Presentation on theme: "28th February 2012 Tehseen Ahmed"— Presentation transcript:
128th February 2012 Tehseen Ahmed Monoarthritis28th February 2012Tehseen Ahmed
2Aims and Objectives Aim Objectives To be able to manage the patient with an acute hot jointObjectivesBy the end of this session you should be able to:Undertake a relevant history from a patient presenting with an acute hot joint.Form a differential diagnosis for the patient.Appropriately further investigate / refer the patient.Institute initial treatment for your patient.
4MonoarthritisInflammation of a single jointCan be acute or chronic.
5Acute monoarthritis – Diagnostic approach Historyreview of symptomsprevious joint disease or traumaconcurrent illnessesfamily historymedication use – e.g. diuretics, anticoagulantsother risk factorstravel, sexual history, diet, tick bites, occupational history, alcohol and intravenous drug use
6Acute monoarthritis – Diagnostic approach ExaminationFocus on the involved and contralateral joint and surrounding areaGeneral examination to look for other affected jointsLook for systemic manifestations of disease
7Scenario 1A 35 year old man presents with a 1 day history of an intensely painful and swollen left knee. He is struggling to weight bear and cannot bend his knee much.He is otherwise well except for hypertension.
8Medications Any alcohol? Onset of pain Any previous similar episodes “ I went to bed fine doctor. When I woke up I could hardly bend my knee”Any previous similar episodes“Never in my knee doc. But I had something similar affecting my foot last year. It lasted about two weeks.”“A&E treated me for a skin infection and gave me some painkillers.”Medications“I take a tablet for my blood pressure when I remember …… it don’t half make me pee a lot though doc.”Any alcohol?“No more than average like…… 6 pints a night say”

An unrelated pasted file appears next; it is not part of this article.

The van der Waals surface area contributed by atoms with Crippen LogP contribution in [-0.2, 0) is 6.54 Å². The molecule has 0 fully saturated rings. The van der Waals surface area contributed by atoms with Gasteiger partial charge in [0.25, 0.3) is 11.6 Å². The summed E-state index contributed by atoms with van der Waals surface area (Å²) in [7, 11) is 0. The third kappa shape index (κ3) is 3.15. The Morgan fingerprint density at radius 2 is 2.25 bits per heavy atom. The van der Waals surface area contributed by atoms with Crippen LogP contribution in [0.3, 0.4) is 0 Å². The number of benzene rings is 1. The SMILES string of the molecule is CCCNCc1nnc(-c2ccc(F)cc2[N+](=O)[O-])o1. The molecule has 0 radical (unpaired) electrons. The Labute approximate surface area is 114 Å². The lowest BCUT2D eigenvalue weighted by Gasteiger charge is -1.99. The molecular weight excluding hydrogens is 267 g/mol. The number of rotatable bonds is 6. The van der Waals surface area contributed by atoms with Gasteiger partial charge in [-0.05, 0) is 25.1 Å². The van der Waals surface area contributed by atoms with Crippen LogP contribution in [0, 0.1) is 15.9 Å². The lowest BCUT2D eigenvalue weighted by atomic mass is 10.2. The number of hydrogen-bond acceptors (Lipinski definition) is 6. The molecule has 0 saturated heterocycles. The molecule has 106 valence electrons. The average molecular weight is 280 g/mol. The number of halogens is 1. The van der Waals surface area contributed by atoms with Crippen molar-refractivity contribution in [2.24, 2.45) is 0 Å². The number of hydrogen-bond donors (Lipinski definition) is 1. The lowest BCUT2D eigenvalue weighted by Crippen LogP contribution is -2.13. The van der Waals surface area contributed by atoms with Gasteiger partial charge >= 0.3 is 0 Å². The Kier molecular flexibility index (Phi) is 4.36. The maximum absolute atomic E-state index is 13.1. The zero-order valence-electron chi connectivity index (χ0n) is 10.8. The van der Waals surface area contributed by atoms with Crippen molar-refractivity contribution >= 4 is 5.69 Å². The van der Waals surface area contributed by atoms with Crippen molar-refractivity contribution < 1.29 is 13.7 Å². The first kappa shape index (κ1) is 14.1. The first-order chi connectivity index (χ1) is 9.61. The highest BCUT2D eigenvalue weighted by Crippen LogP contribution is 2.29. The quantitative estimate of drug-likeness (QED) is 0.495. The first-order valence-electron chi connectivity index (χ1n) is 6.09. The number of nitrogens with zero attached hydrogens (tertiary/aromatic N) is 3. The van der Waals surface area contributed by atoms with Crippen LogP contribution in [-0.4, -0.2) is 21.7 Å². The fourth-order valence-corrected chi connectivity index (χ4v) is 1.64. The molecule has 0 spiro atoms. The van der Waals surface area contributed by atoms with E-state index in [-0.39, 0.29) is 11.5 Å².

11Gout Most common cause of inflammatory arthritis in adults Usually men >40 years and post-menopausal womenInitially acute monoarthritisAssociated with hyperuricaemia, renal impairment, diuretics, hypertension, hyperlipidaemia, excess alcohol, obesityFamily history in some
12Gout 50-70% of first attacks affect the big toe. Other frequently affected joints include the midfoot, ankle, knee, wrist, and elbow.Shoulders and hips rarely involved.Can have low grade temperature.Raised inflammatory markers (can be very high) with neutrophilia.Majority of patients have further attacks.Tophi can develop in chronic disease.
13Scenario 2A 35 year old American tourist presents with a 2 day history of an intensely painful and swollen left knee. He is struggling to weight bear and cannot bend his knee much.He reports feeling feverish.
14Any previous similar episodes Onset of pain“ It has swollen up over a few days and it feels hot”Any previous similar episodes“First time I have had anything like it”Medications“I don’t take anything”Any alcohol?“Very little”Associated symptoms“I felt feverish last night”“I noticed a couple of new spots on my body ………. ….like acne”Anything else?“I had a one-night stand last week …….. I didn’t use any protection”“Could it be related?”
18Gonococcal arthritisGonococcal arthritis is caused by infection with the gram-negative diplococcus neisseria gonorhhoeae.In the US, gonococcal arthritis is the most common form of septic arthritis.This is in contrast to Western Europe, where gonococcal arthritis is uncommon.Gonococcal arthritis is ultimately a consequence of disseminated gonococcal infection.Haematogenous spread of the mucosal infection occurs in up to 3% of cases.Time from initial infection to manifestations of disseminated infection ranges from 1 day to 3 months.